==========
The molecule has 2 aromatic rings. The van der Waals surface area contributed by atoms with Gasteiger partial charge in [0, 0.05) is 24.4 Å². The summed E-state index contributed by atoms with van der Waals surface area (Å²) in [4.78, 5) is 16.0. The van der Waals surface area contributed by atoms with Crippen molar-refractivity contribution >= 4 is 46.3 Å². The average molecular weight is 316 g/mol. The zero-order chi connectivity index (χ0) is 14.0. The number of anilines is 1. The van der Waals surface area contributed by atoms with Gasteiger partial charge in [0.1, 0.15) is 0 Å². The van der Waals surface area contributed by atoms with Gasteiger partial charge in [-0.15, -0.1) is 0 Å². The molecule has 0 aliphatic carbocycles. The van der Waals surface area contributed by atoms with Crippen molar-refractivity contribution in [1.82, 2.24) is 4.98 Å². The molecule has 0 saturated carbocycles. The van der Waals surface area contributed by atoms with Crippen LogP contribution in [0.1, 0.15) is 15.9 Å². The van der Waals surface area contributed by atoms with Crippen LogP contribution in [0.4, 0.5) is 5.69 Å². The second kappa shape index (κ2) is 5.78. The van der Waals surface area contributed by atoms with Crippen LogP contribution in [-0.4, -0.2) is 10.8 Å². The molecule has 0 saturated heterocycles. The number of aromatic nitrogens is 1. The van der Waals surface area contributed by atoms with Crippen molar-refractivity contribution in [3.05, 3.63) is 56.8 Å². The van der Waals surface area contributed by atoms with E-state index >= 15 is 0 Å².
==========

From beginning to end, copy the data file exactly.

The molecule has 2 aromatic rings. The van der Waals surface area contributed by atoms with Gasteiger partial charge in [0, 0.05) is 24.4 Å². The summed E-state index contributed by atoms with van der Waals surface area (Å²) in [4.78, 5) is 16.0. The van der Waals surface area contributed by atoms with Crippen molar-refractivity contribution >= 4 is 46.3 Å². The average molecular weight is 316 g/mol. The zero-order chi connectivity index (χ0) is 14.0. The number of anilines is 1. The van der Waals surface area contributed by atoms with Gasteiger partial charge in [0.1, 0.15) is 0 Å². The van der Waals surface area contributed by atoms with Gasteiger partial charge in [-0.15, -0.1) is 0 Å². The molecule has 0 aliphatic carbocycles. The van der Waals surface area contributed by atoms with Crippen molar-refractivity contribution in [1.82, 2.24) is 4.98 Å². The molecule has 0 saturated carbocycles. The van der Waals surface area contributed by atoms with Crippen LogP contribution in [0.1, 0.15) is 15.9 Å². The van der Waals surface area contributed by atoms with Crippen LogP contribution in [0.4, 0.5) is 5.69 Å². The second kappa shape index (κ2) is 5.78. The van der Waals surface area contributed by atoms with Crippen LogP contribution in [-0.4, -0.2) is 10.8 Å². The molecule has 0 saturated heterocycles. The number of aromatic nitrogens is 1. The van der Waals surface area contributed by atoms with Crippen molar-refractivity contribution in [3.05, 3.63) is 56.8 Å². The van der Waals surface area contributed by atoms with E-state index >= 15 is 0 Å².